Peter B. Bach, MD, MAPP, Director of the Center for Health Policy and Outcomes at Memorial Sloan Kettering Cancer Center (Memorial), New York, discussed Dr. Schrag’s study at the ASCO Health Services Research and Quality of Care session.
“Dr. Schrag’s analysis could have been ‘back of the envelope,’ but she spent lots of effort to lay this out. And she found no statistically significant difference, whether in life years or quality-adjusted life years, with two drugs that cost considerably different against dealer’s choice backbone chemotherapy,” he said.
“We are in an era when we have decided on a hierarchy of comparative decision-making in cancer that begins with efficacy, then is followed by toxicity and then cost,” he said.
“Benefits to some extent are constrained by biology, as are harms. But prices and costs? We accept these prices, put them into our cost-effectiveness analysis…. Why not close this loop?” he suggested. “Why treat these prices as immutable? Why would we pay an infinite amount for microscopic benefit? If drugs are equal except for cost, why not just say no to the higher-cost agent?”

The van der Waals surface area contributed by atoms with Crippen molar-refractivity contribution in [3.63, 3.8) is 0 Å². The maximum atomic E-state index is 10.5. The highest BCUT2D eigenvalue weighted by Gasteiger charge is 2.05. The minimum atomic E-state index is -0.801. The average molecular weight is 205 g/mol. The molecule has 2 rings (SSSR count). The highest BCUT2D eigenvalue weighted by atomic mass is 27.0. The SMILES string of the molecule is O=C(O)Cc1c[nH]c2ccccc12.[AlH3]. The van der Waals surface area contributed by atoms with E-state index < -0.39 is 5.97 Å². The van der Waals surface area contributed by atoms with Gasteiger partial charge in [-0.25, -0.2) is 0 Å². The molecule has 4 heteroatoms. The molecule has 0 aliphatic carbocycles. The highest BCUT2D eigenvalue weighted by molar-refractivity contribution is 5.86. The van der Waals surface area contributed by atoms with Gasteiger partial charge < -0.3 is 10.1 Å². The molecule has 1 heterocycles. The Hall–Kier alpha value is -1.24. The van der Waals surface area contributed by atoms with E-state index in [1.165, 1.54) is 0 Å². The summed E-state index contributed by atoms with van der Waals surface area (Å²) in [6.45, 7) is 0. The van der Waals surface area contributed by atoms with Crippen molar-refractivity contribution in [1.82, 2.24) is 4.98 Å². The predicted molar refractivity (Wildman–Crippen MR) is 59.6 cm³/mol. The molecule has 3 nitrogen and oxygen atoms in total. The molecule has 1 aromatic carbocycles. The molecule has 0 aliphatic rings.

Leonard Saltz, MD, Chief of Gastrointestinal Oncology at Memorial, agreed with Dr. Bach in a presentation he delivered at the 2015 ASCO Plenary Session.
“Chemotherapy plus bevacizumab or cetuximab: The outcome is identical, the quality of life is identical, but the cost of the antibody for bevacizumab is less than half that of cetuximab. That doesn’t leave us with two equivalent regimens and dealer’s choice, but one regimen that is clearly the better choice,” Dr. Saltz said. ■
Disclosure: Drs. Bach and Saltz reported no potential conflicts of interest.
The landmark CALGB/SWOG 80405 trial concluded that bevacizumab (Avastin) and cetuximab (Erbitux) provide comparable benefit in the treatment of metastatic colorectal cancer. However, in terms of cost, bevacizumab was recently declared the winner. In an economic analysis presented at the 2015 ASCO...